Mr. Kuroji patted her shoulder. “You’re going to do fine, Ms. Shinsato. You’re a young editor, you have more control over your section then anyone at the Asahi Shimbun. Enjoy it. One day, when you’re typing on two keyboards simultaneously in Roppongi Hills, you’ll think back on this and be happy you had so much.”
Reiko bowed her head. “Yes, Mr. Editor.”
“Well, time to go get drunk! You enjoy your night, Ms. Shinsato. And especially your days off.”
“Yes, Mr. Editor. Good night, Mr. Editor.”
She breathed a sigh of relief. Then she minimized the window and went back to work, running her tongue along the film that coated her teeth. She needed to brush and clean and select an alluring shirt that could impress someone used to Tokyo girls—even if he did stay in his apartment all day.
The phone rang, and she waited for voicemail. Ask her for something. Demand more of her time because she certainly had an abundance of it, working in this business, at eleven p.m.
“Reiko, this is your mother. Your father’s on his boat and he won’t speak to me. I need you to make him drop off my umbrella. It’s going to storm soon and I won’t risk getting cold and sick. I always come down with the flu in this place. My bones hurt, you know.”
Lovely. She dialed her father’s number with slow, hypercontrolled jabs. Steel yourself.
“Dad, mom needs her umbrella. She says you have it.”
“She does, does she? She would say that.”
“Why does everyone want something from me?”
“I don’t want anything. I’m calling for mom.”
“She wants my boat now, do you hear? It wasn’t enough to take the house.”
“I’m sure she doesn’t want your boat, dad. You need it for work.”
“Tell her that.”
Reiko held in a sigh. She stared at her reflection in the computer screen, free of wrinkles for now, but with no end to the stress? She flipped open her blush pad and examined herself more closely. Dad had imparted a nice chin, at least.
“I will, dad. So can I pick up the umbrella after work? I’ll be late.”
“I’m going to be on the boat.”
“I’ll come to the boat.”
A half-strangled grunt, as if he’d been meaning to swear and someone had checked him. “If you want.”
Oh, it’s what I want more than anything.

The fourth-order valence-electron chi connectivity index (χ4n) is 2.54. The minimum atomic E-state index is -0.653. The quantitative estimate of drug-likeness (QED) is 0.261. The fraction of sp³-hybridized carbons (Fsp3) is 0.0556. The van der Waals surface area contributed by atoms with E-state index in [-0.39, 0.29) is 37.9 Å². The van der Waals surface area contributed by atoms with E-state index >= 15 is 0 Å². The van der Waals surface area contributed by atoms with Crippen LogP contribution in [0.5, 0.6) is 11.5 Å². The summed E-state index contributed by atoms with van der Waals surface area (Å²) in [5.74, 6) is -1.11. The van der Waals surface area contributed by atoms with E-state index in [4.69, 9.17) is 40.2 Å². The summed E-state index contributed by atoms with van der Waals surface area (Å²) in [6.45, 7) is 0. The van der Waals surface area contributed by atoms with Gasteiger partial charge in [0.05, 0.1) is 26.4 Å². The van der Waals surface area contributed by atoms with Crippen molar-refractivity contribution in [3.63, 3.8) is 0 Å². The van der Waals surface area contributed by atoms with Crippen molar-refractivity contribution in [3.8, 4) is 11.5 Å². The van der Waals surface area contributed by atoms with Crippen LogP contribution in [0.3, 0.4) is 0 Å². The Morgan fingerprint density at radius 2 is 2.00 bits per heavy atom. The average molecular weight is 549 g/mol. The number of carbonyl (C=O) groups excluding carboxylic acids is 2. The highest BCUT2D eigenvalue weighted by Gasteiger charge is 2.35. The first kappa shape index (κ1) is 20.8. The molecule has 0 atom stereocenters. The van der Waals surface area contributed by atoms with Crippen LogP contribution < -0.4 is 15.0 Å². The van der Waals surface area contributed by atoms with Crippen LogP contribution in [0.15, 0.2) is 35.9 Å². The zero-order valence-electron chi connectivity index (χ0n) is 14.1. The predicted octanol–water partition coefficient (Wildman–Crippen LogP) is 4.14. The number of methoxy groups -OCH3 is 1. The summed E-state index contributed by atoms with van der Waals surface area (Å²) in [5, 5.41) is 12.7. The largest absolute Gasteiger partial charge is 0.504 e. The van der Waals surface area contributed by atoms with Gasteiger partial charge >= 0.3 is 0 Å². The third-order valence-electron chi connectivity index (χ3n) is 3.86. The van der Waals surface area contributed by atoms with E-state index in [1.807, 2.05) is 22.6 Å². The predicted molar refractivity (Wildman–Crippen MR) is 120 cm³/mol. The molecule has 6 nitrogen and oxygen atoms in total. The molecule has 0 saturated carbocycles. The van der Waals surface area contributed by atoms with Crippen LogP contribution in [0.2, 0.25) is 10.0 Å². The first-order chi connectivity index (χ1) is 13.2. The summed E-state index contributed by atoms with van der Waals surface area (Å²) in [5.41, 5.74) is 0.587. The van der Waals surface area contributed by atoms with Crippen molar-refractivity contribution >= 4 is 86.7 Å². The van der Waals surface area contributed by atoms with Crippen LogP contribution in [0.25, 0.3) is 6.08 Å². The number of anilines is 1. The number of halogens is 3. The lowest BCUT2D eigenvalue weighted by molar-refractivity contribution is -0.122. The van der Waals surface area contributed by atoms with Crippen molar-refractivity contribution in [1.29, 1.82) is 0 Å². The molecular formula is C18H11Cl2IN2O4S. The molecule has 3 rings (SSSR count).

“Bring some Xi. And beer. It’s a holiday.”
“Dad, you know you’re not considered elderly yet. You have plenty of time.”
“Plenty of time to hear lip from my daughter. You know, you have your mother’s chin. Round, Chinese.”
Reiko’s hand fled to her face. Her cheeks burned. Dad hung up and she stole away to the bathroom to touch up her lips, pick a blackhead on her neck. She washed her hands and dried them and wiped a smudge off the mirror. Her chin wasn’t round, it was angular, flattering. Possibly. It didn’t matter. Etsu was always telling her to stop worrying about external beauty; but Etsu’s mom never called her a bowlegged pig.
Another woman entered and Reiko hurried out, head bowed, counting grammar mistakes in her head.
When Jin comes, everything will be perfect.
At her desk, she blew a kiss to the computer screen, furtively, checking either side to make sure no one was hanging around. Ashamed and not ashamed. She allowed herself a sob of joy and excitement and great, nameless sorrow, as though to realize this long-held dream would do just that: dispel the dream, and enter Jin into the buffeting winds of reality. But even were he nothing like he purported, she would still gain some flavor of peace from the union. She would be better. Although of course he would be perfect. For two years she had collected the data that confirmed that fact.
You are the only one I can be 100% honest with. Come soon. Now, preferably. Wear tight pants.